An effective radius assigned to an atom in a covalent compound. In the case of a simple diatomic molecule, the covalent radius is half the distance between the nuclei. Thus, in Cl2 the internuclear distance is 0.198 nm so the covalent radius is taken to be 0.099 nm. Covalent radii can also be calculated for multiple bonds; for instance, in the case of carbon the values are 0.077 nm for single bonds, 0.0665 nm for double bonds, and 0.0605 nm for triple bonds. The values of different covalent radii can sometimes be added to give internuclear distances. For example, the length of the bond in interhalogens (e.g. ClBr) is nearly equal to the sum of the covalent radii of the halogens involved. This, however, is not always true because of other effects (e.g. ionic contributions to the bonding).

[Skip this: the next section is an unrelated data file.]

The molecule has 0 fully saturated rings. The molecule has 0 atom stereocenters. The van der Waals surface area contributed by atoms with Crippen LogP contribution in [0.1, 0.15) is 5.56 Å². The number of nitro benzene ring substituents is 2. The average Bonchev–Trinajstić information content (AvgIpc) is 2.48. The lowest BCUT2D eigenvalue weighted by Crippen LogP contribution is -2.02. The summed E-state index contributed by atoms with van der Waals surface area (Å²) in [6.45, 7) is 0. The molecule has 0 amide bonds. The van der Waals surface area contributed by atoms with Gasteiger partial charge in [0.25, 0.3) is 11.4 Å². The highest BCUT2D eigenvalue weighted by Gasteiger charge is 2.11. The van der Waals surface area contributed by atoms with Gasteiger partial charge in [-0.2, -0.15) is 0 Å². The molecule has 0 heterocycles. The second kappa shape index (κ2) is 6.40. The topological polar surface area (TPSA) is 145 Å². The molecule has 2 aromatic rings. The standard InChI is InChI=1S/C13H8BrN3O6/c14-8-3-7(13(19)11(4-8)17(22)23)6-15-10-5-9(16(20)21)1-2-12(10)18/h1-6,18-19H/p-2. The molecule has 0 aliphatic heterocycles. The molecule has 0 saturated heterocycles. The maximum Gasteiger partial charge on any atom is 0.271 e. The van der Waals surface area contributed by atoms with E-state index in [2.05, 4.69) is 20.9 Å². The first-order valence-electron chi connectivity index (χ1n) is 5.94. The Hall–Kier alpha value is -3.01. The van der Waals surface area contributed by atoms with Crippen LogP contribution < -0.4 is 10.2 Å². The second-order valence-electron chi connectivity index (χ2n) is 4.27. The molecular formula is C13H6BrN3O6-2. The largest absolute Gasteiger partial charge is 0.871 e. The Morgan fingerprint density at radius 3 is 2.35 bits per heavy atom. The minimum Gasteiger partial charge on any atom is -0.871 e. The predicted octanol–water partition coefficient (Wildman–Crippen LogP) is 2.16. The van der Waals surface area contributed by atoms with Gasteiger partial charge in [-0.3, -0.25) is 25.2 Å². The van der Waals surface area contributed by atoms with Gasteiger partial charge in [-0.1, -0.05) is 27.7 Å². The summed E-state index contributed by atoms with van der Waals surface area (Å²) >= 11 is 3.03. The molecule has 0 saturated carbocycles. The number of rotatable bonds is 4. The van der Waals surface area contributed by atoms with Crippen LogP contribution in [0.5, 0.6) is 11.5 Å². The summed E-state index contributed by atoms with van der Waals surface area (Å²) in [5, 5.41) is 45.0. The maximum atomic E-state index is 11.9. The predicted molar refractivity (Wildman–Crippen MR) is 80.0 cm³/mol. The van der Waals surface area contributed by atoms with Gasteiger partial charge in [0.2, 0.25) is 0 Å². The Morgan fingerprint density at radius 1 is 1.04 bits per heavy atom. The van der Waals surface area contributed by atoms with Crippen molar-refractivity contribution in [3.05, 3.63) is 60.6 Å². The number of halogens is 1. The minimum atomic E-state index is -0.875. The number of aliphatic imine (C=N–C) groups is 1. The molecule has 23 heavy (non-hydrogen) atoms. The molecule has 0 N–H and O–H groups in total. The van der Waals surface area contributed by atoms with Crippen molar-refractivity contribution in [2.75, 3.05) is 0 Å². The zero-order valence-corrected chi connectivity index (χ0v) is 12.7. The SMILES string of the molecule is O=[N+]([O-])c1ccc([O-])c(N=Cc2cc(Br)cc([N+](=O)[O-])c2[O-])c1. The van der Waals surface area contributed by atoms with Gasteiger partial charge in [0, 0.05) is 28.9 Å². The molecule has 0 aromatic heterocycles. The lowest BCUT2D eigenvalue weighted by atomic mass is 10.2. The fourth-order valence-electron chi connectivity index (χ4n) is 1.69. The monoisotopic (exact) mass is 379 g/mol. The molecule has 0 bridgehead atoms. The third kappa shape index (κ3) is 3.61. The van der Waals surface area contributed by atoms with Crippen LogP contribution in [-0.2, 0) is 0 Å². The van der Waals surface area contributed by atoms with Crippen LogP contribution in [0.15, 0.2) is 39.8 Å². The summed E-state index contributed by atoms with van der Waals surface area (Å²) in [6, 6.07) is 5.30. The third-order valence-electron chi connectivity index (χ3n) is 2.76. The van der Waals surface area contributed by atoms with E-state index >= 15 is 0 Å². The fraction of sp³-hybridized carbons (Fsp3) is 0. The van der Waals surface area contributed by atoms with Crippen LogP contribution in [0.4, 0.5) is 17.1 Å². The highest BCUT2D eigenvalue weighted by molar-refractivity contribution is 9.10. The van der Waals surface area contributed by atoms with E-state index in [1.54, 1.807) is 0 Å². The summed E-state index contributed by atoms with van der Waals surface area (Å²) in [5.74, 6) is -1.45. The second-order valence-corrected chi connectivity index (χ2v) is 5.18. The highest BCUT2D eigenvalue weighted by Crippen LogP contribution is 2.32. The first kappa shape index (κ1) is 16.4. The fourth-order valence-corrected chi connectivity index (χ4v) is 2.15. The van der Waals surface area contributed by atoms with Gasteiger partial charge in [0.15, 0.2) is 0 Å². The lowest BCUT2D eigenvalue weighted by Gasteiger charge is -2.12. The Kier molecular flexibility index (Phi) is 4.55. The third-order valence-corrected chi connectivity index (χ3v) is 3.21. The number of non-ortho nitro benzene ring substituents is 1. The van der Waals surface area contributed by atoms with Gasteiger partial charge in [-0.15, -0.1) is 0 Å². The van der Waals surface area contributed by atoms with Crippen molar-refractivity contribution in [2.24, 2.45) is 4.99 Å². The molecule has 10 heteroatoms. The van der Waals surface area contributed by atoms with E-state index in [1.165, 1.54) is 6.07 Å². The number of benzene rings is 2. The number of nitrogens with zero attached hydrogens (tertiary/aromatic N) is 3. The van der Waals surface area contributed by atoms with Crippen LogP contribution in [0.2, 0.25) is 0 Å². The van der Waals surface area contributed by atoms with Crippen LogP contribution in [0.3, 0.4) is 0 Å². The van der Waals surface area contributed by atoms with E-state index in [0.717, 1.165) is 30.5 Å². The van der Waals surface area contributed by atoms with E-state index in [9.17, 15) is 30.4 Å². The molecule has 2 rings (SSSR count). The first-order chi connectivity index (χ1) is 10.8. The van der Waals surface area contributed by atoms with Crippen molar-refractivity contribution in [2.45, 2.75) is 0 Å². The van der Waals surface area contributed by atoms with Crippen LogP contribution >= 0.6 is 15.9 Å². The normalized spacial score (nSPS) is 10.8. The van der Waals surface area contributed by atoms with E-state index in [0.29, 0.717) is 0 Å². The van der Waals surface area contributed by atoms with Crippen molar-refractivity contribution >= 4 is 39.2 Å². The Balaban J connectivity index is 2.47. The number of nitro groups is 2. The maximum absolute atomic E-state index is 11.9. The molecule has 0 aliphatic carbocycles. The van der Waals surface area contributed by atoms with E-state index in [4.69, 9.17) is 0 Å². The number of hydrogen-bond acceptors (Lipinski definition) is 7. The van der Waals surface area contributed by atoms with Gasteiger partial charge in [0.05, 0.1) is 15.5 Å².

Subjects: Earth Sciences and Geography — Chemistry.